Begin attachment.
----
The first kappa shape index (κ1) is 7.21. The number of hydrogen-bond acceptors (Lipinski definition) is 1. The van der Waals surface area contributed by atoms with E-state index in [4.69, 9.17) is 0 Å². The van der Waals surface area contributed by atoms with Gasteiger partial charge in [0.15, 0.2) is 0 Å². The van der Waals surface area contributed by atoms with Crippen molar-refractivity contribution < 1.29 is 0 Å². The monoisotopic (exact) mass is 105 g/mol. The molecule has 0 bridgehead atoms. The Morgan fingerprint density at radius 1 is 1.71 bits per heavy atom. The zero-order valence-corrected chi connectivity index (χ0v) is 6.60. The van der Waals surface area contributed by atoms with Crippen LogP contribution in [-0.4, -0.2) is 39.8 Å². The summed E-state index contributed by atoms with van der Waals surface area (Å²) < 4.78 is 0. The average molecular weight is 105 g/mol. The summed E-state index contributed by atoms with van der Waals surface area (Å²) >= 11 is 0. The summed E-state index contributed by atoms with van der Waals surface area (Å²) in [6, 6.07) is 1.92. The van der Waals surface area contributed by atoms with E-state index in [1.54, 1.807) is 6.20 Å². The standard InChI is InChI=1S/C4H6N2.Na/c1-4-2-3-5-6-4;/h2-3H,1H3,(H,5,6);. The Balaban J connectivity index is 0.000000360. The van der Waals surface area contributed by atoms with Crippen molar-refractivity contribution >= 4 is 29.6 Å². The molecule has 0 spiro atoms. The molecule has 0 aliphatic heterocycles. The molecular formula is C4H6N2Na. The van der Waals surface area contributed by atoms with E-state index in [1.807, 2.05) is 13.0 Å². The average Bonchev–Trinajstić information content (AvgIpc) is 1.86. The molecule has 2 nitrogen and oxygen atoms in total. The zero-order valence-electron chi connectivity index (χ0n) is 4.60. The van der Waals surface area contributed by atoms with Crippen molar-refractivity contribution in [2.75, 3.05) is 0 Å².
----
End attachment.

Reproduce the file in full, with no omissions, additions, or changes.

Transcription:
The first kappa shape index (κ1) is 7.21. The number of hydrogen-bond acceptors (Lipinski definition) is 1. The van der Waals surface area contributed by atoms with E-state index in [4.69, 9.17) is 0 Å². The van der Waals surface area contributed by atoms with Gasteiger partial charge in [0.15, 0.2) is 0 Å². The van der Waals surface area contributed by atoms with Crippen molar-refractivity contribution < 1.29 is 0 Å². The monoisotopic (exact) mass is 105 g/mol. The molecule has 0 bridgehead atoms. The Morgan fingerprint density at radius 1 is 1.71 bits per heavy atom. The zero-order valence-corrected chi connectivity index (χ0v) is 6.60. The van der Waals surface area contributed by atoms with Crippen LogP contribution in [-0.4, -0.2) is 39.8 Å². The summed E-state index contributed by atoms with van der Waals surface area (Å²) < 4.78 is 0. The average molecular weight is 105 g/mol. The summed E-state index contributed by atoms with van der Waals surface area (Å²) >= 11 is 0. The summed E-state index contributed by atoms with van der Waals surface area (Å²) in [6, 6.07) is 1.92. The van der Waals surface area contributed by atoms with E-state index in [1.54, 1.807) is 6.20 Å². The standard InChI is InChI=1S/C4H6N2.Na/c1-4-2-3-5-6-4;/h2-3H,1H3,(H,5,6);. The Balaban J connectivity index is 0.000000360. The van der Waals surface area contributed by atoms with Crippen molar-refractivity contribution >= 4 is 29.6 Å². The molecule has 0 spiro atoms. The molecule has 0 aliphatic heterocycles. The molecular formula is C4H6N2Na. The van der Waals surface area contributed by atoms with E-state index in [1.807, 2.05) is 13.0 Å². The average Bonchev–Trinajstić information content (AvgIpc) is 1.86. The molecule has 2 nitrogen and oxygen atoms in total. The zero-order valence-electron chi connectivity index (χ0n) is 4.60. The van der Waals surface area contributed by atoms with Crippen molar-refractivity contribution in [2.75, 3.05) is 0 Å².